Hola Senors and Senoritas!
I am alive and well, would you believe it, in a tiny little town in the South of Mexico.
I have been living at Playa Viva for the past week, in a town called Juluchuca. Playa Viva is an Eco-friendly resort that hosts Wwoofers.
It is a beautiful resort right on the beach, with an agriculture area 5 minutes by truck from the resort. Us commoners can be found there during the day, weeding and planting, painting and lazing. (Only sometimes lazing we usually work pretty hard 😉 )
I have learned a lot in my time here in Mexico, I have had a lot of ups and downs. Most of the ups include coconuts and most of the downs include mosquitoes. I thought I would tell you all a little about the knowledge I have gained that other travellers might find helpful when preparing for a trip to Mexico!
So here it is; 10 things I have learnt since being in Mexico:
- Nothing will ever prepare you for the attack of the mosquitoes I am NOT over exagerating on this. I arrived in Mexico, my legs bare from my nails, from blood and scabs This did not last. As soon as I hit the mountains, the mosquitoes hit me, and badly. The first night I woke up vigurously scratching my bites in the humid heat, I was almost crying. My nails were filled with dead skin, I was making myself bleed, and I had nothing to ease the pain. As well as this I learnt a week later that Dengue fever is highly common in Mexico, and that we should all be very aware of this, especially with the way our legs were looking. Dengue fever is a tropical disease that gets past through to humans from mosquitoes, trust me, you do not want to get this, especially whilst travelling. You will find yourself stuck in bed with a high fever for a week, crying and contemplating your sanity of leaving your comfort zone.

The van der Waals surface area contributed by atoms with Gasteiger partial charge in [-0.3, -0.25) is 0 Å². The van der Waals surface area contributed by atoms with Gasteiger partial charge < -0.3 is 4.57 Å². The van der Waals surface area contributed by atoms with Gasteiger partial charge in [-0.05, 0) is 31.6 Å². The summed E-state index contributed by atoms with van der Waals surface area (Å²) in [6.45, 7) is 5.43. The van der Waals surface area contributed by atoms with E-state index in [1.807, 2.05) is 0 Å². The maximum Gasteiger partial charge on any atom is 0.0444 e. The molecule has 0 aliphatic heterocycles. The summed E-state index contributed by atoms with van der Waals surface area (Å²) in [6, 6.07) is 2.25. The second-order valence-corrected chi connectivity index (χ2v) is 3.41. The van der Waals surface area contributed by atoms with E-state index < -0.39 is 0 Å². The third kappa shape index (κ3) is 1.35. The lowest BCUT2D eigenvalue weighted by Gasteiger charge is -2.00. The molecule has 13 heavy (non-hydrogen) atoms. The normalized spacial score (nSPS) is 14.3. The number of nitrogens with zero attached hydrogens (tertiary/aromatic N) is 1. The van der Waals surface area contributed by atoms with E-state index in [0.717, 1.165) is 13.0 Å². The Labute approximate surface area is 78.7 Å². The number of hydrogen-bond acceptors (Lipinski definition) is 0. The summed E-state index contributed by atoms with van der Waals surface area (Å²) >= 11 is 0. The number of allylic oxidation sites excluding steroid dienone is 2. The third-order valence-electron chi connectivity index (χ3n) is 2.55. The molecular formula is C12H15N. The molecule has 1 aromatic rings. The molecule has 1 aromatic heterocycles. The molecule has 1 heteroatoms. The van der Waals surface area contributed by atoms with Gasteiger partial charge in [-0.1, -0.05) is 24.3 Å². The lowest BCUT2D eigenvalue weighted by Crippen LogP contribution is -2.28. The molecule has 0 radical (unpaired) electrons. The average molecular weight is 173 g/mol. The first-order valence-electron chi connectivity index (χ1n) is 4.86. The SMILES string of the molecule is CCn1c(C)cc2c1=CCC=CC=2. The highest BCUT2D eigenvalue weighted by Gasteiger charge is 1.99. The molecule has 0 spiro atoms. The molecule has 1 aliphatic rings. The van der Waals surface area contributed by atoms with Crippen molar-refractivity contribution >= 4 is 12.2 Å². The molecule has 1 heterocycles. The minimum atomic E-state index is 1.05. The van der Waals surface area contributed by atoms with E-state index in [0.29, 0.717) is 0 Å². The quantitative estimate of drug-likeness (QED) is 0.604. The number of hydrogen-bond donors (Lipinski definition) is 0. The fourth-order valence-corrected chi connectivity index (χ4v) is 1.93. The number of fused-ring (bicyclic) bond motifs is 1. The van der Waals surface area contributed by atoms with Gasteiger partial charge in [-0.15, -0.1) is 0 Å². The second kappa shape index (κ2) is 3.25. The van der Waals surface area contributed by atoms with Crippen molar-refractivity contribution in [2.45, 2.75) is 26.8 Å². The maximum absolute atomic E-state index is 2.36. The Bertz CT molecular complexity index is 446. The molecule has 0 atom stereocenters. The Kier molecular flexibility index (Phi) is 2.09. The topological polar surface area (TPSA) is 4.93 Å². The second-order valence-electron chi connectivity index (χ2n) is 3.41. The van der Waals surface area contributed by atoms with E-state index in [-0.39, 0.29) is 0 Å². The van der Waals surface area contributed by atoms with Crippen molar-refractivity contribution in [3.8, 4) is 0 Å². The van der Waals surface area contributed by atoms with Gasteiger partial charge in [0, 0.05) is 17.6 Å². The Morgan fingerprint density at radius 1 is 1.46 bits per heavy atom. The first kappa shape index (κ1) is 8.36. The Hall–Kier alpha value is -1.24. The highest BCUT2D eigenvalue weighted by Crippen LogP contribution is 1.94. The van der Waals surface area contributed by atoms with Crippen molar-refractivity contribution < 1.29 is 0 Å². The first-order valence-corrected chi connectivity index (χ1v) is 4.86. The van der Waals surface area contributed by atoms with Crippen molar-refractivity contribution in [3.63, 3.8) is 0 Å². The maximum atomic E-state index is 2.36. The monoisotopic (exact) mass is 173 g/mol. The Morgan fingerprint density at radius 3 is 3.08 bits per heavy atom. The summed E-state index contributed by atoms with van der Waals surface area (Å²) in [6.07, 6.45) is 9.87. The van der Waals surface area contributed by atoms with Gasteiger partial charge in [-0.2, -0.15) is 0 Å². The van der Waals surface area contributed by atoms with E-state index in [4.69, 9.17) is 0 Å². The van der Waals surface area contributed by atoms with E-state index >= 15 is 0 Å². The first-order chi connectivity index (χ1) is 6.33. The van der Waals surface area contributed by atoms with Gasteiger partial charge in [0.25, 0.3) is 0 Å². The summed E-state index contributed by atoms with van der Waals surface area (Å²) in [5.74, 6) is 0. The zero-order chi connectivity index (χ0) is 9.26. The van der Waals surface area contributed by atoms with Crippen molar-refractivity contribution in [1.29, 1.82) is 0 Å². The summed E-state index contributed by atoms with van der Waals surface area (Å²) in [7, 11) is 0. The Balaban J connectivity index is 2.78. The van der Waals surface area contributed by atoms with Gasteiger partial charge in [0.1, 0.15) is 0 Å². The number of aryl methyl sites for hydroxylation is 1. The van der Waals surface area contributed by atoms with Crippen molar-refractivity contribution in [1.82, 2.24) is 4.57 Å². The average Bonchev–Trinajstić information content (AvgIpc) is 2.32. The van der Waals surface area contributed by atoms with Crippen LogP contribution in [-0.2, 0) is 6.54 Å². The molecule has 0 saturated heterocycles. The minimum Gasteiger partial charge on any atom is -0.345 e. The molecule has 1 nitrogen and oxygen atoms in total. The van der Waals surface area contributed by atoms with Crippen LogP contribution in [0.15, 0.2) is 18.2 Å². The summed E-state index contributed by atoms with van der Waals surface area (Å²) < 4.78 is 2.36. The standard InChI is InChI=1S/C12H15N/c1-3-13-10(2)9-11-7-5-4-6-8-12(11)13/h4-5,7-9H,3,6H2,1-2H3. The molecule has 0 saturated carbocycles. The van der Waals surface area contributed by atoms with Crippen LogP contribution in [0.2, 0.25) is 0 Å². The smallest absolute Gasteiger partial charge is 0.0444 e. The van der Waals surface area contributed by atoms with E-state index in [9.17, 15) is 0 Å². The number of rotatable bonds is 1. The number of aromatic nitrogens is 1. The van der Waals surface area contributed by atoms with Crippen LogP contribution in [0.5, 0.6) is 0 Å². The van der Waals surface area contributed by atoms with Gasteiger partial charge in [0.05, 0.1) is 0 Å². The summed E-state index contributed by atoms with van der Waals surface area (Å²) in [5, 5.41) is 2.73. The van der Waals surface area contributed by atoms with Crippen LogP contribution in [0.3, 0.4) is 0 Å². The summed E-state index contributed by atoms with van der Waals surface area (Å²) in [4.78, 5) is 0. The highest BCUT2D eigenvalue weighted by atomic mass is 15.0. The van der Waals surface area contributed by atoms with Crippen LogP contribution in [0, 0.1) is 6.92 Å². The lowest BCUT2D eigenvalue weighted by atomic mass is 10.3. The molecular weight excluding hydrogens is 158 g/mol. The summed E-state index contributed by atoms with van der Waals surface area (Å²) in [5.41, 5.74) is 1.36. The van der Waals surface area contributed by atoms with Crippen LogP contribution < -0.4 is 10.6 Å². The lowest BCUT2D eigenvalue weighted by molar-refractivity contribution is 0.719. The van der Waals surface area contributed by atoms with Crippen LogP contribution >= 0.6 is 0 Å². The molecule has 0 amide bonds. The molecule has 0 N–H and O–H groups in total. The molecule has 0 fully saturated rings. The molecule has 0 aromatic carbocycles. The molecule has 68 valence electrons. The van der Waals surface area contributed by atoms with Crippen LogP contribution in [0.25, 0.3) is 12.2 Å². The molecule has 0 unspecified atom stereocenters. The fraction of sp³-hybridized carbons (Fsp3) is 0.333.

Once we got to Playa Viva, things got worse, as our bites continued, we discovered our lovely little Casablanca (The Wwoofers home in Playa Viva, we call it the white house) beds are ridden with bed bugs. Ah the joys of travel hey!
Playa Viva has however provided us with mosquitoe spray, which has helped immensly. My legs are finally starting to look human again. As for the bed bugs well we dont necessarily want to keep them as pets, but until we leave our casablanca there isnt much we can do but to put up with them. Do yourself a favor before entering Mexico, buy some bug spray, and some cream to ease your wounds.
- If you like coconuts, you will like Mexico I personally, go loko for coco, (crazy for coconuts!). I travel with a jar of coconut oil wherever I go and use it for my body, my hair, cooking oil, everything! Imagine my delight when I get to Mexico and as you would assume, coconuts are EVERYWHERE! Coconuts to drink, coconuts to eat, coconut candy, art made from the coconut shells, jewerlly made from coconuts, and yes, even houses made from coconut!
A lovely Mexican genius, Sapo, our guide at Playa Viva, made a barn out of coconut and bamboo three years ago, we are currently renovating it to help build it stronger. It is AMAZING! Who would of thought coconuts could be strong enough to build a pretty awesome barn! Agriculture at its best I would say.